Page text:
New Delhi: It may be fighting a bitter court battle with Reliance Industries Ltd (RIL) over the terms of gas supply to two of its plants in Gujarat, but state-run power utility NTPC Ltd is keen to source gas from the same company—for some of its other plants; at the government-mandated price; and as long as it doesn’t compromise its ongoing legal dispute.
The utility has applied for the allocation of 35 million standard cu. m a day (mscmd) of gas at the government-mandated price of $4.2 (Rs195.72) per million British thermal unit (mmBtu) for its projects in the National Capital Region (NCR). The application has been made to the newly constituted empowered group of ministers (eGoM), headed by finance minister Pranab Mukherjee, which is expected to meet on Tuesday.
Meanwhile, RIL has asked the government to immediately name customers for an additional 25 mscmd of gas so as to avoid “irreversible damage” to the field reservoirs because gas flow was being artificially restricted. The gas has to be allotted to customers by the government in keeping with the country’s gas utilization policy.
“We have asked for the allocation for NCR projects. It is not for Kawas and Gandhar (the Gujarat) projects for whose expansion we have been fighting the court case with RIL on gas supply,” said a top NTPC executive, who did not want to be identified.
Union power secretary H.S. Brahma confirmed NTPC’s application for 35 mscmd of gas and said it would be discussed at the meeting of the eGoM—a ministerial group usually set up by the government to resolve knotty issues.
NTPC wants to use the gas to power its plants at Anta, Faridabad, Auraiya and Dadri.
R.S. Sharma, NTPC’s chairman and managing director, declined comment on his firm’s new application.
“We have requested for additional allocation of 25 mscmd and 20 mscmd on a fallback basis from the KG D6 block in order to establish the full potential of the gas fields and also to maximize production for the benefit of all stakeholders. Of the 2.67 mscmd of gas presently allocated to NTPC for various plants, 2.01 mscmd of gas remains unutilized. We have already requested for this quantity of gas to be reallocated to other customers in line with the gas utilization policy, which entails that there cannot be any ‘reservation’ of gas if the customer is not in a position to consume the allocated quantity of gas,” said an RIL spokesperson in an email response.
NTPC has steered clear of sourcing gas from RIL for the expansion of its two Gujarat projects because it fears that this will jeopardize its ongoing legal dispute with the company in the Bombay high court.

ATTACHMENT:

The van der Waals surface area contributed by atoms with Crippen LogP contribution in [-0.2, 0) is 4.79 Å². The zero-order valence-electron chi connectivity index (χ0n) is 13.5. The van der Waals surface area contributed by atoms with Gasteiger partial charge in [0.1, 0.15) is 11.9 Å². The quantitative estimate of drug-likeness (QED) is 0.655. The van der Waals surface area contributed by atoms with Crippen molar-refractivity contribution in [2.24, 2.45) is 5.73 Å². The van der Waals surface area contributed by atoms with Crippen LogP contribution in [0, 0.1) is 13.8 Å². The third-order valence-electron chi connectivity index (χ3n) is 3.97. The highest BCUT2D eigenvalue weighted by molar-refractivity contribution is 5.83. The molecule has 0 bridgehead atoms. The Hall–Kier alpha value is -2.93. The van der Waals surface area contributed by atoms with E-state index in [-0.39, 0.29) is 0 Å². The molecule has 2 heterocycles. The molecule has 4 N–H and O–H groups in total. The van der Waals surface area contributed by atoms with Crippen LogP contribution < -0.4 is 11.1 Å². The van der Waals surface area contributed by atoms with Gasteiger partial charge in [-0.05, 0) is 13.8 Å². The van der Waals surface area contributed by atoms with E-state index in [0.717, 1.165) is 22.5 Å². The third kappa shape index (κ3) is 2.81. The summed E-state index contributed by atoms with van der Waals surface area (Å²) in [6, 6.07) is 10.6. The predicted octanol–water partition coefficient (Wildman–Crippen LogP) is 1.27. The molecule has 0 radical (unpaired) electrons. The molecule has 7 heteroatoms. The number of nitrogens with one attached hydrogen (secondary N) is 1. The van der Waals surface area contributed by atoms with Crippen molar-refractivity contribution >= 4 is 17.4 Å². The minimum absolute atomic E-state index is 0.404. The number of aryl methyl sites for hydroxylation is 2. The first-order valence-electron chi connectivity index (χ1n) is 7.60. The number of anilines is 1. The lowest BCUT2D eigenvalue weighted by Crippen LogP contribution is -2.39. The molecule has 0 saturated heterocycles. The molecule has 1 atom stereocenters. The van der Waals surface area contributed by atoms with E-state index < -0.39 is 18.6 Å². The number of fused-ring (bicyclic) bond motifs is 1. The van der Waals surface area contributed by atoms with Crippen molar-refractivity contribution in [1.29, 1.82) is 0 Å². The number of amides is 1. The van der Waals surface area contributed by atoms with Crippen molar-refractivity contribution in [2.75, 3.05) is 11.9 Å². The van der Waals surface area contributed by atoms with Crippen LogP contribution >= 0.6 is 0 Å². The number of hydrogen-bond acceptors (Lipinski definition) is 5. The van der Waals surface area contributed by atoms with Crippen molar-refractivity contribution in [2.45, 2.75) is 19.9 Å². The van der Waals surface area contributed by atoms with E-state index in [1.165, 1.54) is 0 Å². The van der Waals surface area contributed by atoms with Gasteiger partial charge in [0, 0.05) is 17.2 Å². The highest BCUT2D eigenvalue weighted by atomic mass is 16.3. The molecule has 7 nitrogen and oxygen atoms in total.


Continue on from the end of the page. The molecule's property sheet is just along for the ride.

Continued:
The lawsuit between NTPC and RIL in the Bombay high court dates back to December 2005, with the point of contention being the existence and terms of a valid contract between the two. NTPC claims there is one in which RIL promised to supply 12 mscmd of gas from its D6 block in the Krishna-Godavari (KG) basin for the expansion of its Kawas and Gandhar power plants for 17 years at a price of $2.34 per mmBtu. RIL claims otherwise.
After RIL started gas production, an eGoM on 9 April allocated 2.67 mscmd of KG D6 gas for projects, including Kawas and Gandhar. NTPC and RIL, however, disagreed on the marketing margin to be paid on this and after extensive discussions, the utility signed a gas sale and purchase agreement on 23 September with RIL for only 0.61 mscmd of gas for its projects at Anta, Dadri and Faridabad.
However, NTPC has softened its stand. Mint had reported on 4 September that the utility was willing to sign agreements at the price set by the government for its projects other than those at Kawas and Gandhar.
A Delhi-based power sector analyst, who did not want to be identified given the sensitive nature of the issue, said: “I am surprised at NTPC’s posture and the volumes asked for. Once the Supreme Court judgement in the case between RIL and RNRL (Reliance Natural Resources Ltd) comes in, clarity will emerge.” His reference is to the case between RIL and RNRL over the supply of gas by the former to the latter. The outcome of this case is expected to have some bearing on the NTPC-RIL case.
NTPC operates seven power plants fuelled by gas or liquid fuel with a total capacity of 3,955MW and runs a 1,480MW gas-based plant through a joint venture.
Apart from Mukherjee, the members of the new eGoM are petroleum minister Murli Deora, power minister Sushil Kumar Shinde, minister for chemicals and fertilizers M.K. Alagiri, home minister P. Chidambaram, law minister M. Veerappa Moily and deputy chairman of the Planning Commission Montek Singh Ahluwalia.